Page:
The drugs Nivolumab and Pembrolizumab in combination with cup D and drug Ipilimumab in joint with cup A provide good droplet size reductions. These effects are not unique as compared to others' effects but they show clear action without overlapping confidence intervals with the two other residual cups.


The results of the ultrasound procedure reveal that factor main effects follow a different pattern of significance effect order as compared to the aforesaid results: nebulizer (F=43,70), drug (F=29.81) and loading (F=12.03). The mask or inlet did not exert any particular effect (F=0.61, p=0.422). MAXINEB is by far the best nebulizer performer, MMAD=2.01), Nivolumab between the drugs, MMAD=1.59) and 4ml dose reacts better than that of 2ml attaining nevertheless moderate levels of droplet size (2.57 against 3.11). However, when the 4ml dose is combined with MAXINEB nebulizer (F=8.64), it results in an amazing size reduction of 1.69mm. Significant interactive effects were observed between drug and nebulizer (F=6.04) and by the second order interaction drug x nebulizer x loading (F=9.61). Both interactions did not come up with any clear or unique effect at low level droplet sizes and therefore their results are not depicted.


Several chemotherapy drugs that have been previously used for lung cancer were investigated as aerosol forms. Drugs such as; cisplatin, carboplatin, taxane derivatives, bevacizumab and gemcitibine have been administered as aerosol.[17-19] Different aerosol production systems were used in these studies, however; extensive concern regarding the most efficient system was not given. In specific, most studies stopped experimenting with the aerosol production system when the droplets produced had a mass median aerodynamic diameter of ≤5μm. In several of these drugs further experimentation with additional aerosol production systems (APSs) could reveal that another APS could produce smaller droplets and therefore deeper penetration into the lung parenchyma. Moreover; it was previously observed that not only the APS, but also the inlet that several devices use can produce even smaller droplet size in an aerosol.[20, 21] Inhaled drugs that are already on the market can be possibly improved if an inlet is added to the production device or a different inlet design.[20, 21] Regarding the efficiency of a systematic administered drug as aerosol, there have been many in vitro and in vivo studies.[22] Furthermore; there have been numerous clinical trials.[22] There are several parameters that affect the efficiency and safety of the aerosol administration and the most important are underlying pulmonary disease and time of administration. Regarding the underlying pulmonary disease a patient might have asthma, chronic obstructive pulmonary disease (COPD), or a very large tumor mass (≥3cm) and this patient might have disease exacerbation. Regarding time of administration we have to include the time where the patient inhales the aerosol drug formulation and the time where the drug remains in the alveoli until it is absorbed through the vessels of the alveoli. The issue of safety for aerosol chemotherapy has been partially investigated, not all studies addressed this issue, most of them focused just on the efficiency.[19, 22] Solubility of the drug formulation is very important because it has been connected with the interaction of the alveoli membrane were toxicity might be observed. Toxicity has been observed either with the production of cytokines locally, or with the appearance of pneumonitis.[17] Certainly, it has been observed at least for the drug cisplatin that chemotherapy drugs through the alveoli are distributed to the lymph nodes.[17] This issue is also very important in the case of advanced lung cancer disease where a patient usually has metastatic disease in the lymph nodes. Immunotherapy has been previously established for lung cancer and we are expecting in the near future new data on combinations of immunotherapy drugs or immunotherapy plus chemotherapy.[23] In the present study we presented data where the three immunotherapeutic drugs nivolumab, ipilimumab and pembrolizumab can be produced as aerosol from their current form using water as a drug solvent 1/10. Further experimentation in animal models will focus on the safety and efficiency issue.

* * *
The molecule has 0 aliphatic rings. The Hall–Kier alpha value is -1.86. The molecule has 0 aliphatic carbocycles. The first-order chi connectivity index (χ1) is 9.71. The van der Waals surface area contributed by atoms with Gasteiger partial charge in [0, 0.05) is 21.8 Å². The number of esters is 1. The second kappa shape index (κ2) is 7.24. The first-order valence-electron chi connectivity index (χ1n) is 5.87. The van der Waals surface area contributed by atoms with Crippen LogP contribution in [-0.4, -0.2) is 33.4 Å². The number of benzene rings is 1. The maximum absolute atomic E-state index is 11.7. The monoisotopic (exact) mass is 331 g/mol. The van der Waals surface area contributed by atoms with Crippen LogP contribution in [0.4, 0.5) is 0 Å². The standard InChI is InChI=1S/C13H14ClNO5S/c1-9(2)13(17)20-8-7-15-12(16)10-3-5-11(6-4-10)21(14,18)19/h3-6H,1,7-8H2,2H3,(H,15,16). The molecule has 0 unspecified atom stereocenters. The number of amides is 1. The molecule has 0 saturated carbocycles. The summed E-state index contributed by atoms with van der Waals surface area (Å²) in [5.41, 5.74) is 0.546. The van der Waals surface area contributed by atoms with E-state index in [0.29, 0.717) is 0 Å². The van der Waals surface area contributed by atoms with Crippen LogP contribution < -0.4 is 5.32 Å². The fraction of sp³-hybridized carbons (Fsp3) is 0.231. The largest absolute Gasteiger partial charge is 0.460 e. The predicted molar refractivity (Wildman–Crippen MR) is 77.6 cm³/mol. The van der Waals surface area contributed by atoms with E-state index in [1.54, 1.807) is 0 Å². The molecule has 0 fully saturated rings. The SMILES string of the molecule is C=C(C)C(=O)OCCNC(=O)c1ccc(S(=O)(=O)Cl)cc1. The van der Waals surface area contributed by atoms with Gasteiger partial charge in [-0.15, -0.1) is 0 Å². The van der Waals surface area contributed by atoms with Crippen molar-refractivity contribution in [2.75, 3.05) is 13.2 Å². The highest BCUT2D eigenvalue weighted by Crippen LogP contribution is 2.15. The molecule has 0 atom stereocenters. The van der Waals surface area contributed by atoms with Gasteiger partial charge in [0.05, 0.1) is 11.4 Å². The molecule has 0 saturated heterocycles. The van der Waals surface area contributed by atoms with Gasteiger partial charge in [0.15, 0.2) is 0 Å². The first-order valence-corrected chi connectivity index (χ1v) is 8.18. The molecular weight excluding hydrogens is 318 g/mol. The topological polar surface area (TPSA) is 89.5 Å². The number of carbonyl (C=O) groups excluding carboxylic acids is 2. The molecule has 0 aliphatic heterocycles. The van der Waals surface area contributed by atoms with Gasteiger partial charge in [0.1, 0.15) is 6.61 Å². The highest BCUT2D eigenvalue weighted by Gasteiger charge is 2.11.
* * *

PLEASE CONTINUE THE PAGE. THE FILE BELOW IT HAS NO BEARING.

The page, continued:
We would like to thank our patients for their kind donation of several pharmaceutical products in order to perform this study (drugs and equipment).

Competing Interests

The authors have declared that no competing interest exists.


1. Hohenforst-Schmidt W, Zarogoulidis P, Pitsiou G, Linsmeier B, Tsavlis D, Kioumis I. et al. Drug Eluting Stents for Malignant Airway Obstruction: A Critical Review of the Literature. Journal of Cancer. 2016;7:377-90 doi:10.7150/jca.13611

2. Haidong H, Yunye N, Wei Z, Zarogoulidis P, Hohenforst-Schmidt W, Man YG. et al. Multiple guided technologies based on radial probe endobronchial ultrasound for the diagnosis of solitary peripheral pulmonary lesions: a single-center study. Journal of Cancer. 2017;8:3514-21 doi:10.7150/jca.20035